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The Hole Stone

Holed Stone


On a rocky eminence in the townland of Ballyvernish, about one mile from the village of Doagh, stands a whinstone slab, called the Holestone. This stone is upwards of five feet in height above the ground, and near the base six feet eight inches in circumference, and ten inches in thickness. At about three feet from the ground there is a round hole perforated through it, sufficient to admit a common-sized hand; it has evidently been made by art, but there is neither record nor tradition respecting the purpose for which it was erected, nor by whom.

About thirty years ago a man put his hand through the aperture of this stone, but was unable to extricate it; on which, those who were with him gave the alarm, and a crowd was soon collected, whose conflicting opinions only served to increase the fears of the person in limbo.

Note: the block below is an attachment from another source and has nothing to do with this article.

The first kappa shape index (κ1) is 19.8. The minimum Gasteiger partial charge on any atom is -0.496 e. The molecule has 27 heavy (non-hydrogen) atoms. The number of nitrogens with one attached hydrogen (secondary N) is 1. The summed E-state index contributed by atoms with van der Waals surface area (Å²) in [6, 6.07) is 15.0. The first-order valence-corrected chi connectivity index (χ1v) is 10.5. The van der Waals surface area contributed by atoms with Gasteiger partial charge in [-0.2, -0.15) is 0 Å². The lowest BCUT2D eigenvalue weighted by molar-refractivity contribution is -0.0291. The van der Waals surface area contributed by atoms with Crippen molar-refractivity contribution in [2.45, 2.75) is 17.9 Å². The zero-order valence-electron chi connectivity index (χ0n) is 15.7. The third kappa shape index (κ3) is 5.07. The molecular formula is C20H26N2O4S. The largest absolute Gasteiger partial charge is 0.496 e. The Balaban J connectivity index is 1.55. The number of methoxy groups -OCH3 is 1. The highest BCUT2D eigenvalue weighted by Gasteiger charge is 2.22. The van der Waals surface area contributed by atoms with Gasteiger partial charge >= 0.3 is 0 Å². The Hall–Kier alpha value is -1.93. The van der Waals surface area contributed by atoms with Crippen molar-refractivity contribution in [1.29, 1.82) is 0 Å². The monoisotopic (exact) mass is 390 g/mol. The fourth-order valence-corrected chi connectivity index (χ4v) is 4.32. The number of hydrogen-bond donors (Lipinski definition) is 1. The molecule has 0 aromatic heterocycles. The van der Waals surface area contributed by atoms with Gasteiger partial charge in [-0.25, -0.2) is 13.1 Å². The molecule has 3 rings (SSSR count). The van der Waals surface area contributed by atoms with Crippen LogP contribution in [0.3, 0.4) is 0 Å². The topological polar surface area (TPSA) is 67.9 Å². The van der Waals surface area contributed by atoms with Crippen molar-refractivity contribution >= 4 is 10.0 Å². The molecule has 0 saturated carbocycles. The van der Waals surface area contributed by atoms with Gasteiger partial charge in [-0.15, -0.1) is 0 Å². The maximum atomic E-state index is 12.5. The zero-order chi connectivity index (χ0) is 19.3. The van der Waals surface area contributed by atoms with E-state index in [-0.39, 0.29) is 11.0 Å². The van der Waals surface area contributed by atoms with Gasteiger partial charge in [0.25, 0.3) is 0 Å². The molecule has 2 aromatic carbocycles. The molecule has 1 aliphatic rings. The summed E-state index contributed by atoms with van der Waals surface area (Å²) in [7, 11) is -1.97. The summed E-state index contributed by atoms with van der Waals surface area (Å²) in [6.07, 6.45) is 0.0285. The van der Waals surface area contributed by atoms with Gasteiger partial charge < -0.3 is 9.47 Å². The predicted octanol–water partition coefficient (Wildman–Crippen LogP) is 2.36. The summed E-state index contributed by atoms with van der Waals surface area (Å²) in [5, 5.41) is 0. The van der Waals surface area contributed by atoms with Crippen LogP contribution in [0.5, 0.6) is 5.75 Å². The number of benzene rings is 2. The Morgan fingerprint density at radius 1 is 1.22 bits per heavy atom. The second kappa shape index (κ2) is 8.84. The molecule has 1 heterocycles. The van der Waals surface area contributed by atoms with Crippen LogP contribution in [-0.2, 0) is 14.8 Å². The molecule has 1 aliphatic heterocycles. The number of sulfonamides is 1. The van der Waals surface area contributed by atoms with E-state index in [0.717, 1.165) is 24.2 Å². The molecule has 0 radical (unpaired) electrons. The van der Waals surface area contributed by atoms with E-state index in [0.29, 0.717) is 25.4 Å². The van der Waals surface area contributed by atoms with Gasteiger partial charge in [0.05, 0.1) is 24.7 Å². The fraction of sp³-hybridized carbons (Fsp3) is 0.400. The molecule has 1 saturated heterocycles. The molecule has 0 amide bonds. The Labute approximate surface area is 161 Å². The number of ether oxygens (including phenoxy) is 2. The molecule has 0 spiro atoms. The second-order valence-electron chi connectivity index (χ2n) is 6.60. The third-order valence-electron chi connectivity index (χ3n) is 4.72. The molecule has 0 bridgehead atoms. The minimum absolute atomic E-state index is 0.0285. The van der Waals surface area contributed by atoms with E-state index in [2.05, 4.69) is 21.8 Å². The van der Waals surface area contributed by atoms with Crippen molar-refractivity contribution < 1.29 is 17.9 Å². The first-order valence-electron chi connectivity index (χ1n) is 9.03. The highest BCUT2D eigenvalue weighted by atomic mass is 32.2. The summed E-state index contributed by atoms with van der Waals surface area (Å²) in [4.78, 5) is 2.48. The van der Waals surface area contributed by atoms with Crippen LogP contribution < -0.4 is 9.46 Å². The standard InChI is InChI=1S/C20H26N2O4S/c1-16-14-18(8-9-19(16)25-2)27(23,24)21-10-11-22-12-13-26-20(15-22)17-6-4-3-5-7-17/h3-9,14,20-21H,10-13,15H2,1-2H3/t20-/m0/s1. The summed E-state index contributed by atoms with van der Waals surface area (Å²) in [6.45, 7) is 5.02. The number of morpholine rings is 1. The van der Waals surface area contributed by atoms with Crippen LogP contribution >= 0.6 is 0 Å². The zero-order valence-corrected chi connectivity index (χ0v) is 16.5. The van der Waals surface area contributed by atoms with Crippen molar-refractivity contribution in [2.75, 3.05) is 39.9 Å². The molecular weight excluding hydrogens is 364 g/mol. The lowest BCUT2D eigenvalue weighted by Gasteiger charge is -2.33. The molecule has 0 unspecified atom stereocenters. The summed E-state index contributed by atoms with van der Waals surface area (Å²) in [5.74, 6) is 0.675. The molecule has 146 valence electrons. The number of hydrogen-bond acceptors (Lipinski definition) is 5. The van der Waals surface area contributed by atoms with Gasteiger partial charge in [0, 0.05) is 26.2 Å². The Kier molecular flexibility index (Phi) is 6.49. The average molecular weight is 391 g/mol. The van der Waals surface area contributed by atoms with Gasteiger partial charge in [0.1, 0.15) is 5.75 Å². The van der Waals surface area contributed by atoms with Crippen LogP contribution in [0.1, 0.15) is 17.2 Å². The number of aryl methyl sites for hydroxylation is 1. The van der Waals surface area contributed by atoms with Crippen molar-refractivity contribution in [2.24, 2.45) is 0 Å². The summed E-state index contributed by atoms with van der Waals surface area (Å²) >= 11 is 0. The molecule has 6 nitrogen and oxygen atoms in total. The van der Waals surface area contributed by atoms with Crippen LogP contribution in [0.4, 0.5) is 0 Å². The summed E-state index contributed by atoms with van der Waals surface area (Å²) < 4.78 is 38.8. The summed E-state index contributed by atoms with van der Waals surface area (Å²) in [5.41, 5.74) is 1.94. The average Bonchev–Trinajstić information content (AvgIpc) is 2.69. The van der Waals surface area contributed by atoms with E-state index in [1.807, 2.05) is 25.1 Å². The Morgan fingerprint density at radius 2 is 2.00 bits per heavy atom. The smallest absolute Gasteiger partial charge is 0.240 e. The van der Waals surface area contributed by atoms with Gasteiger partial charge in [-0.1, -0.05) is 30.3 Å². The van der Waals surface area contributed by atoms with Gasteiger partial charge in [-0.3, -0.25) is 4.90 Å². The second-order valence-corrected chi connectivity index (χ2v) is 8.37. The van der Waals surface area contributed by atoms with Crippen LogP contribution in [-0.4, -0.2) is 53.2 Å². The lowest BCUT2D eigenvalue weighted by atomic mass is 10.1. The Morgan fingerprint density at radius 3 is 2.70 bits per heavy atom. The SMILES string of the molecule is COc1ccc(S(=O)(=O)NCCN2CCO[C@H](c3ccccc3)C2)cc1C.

Amongst those assembled, was a Mr. O---, a resident in the neighbourhood, who seeing so much needless alarm, determined to be a little waggish upon this occasion. "Fly," said he, to a by-stander, "for my powder-horn, and I'll soon free him; I'll blow up the stone in an instant!" At these words, the confusion and alarm of the multitude beggars all description, while the cries of the prisoner, which had hitherto been sunk in the noise, became piercing in the extreme.

During the confusion, the gentleman had sent off privately for some vinegar, and on the return of the messenger, with it, he began to pacify the prisoner, and to bathe his hand, which had become swelled in the various attempts made to get it extricated; and he at length succeeded in effecting his liberation, without application to the dreaded powder horn. [..]

S. M'S.
From The Dublin Penny Journal, April 20th, 1833.

Interesting that there's no mention of any betrothal traditions - in fact quite the opposite!
Rhiannon Posted by Rhiannon
12th February 2014ce
Edited 12th February 2014ce

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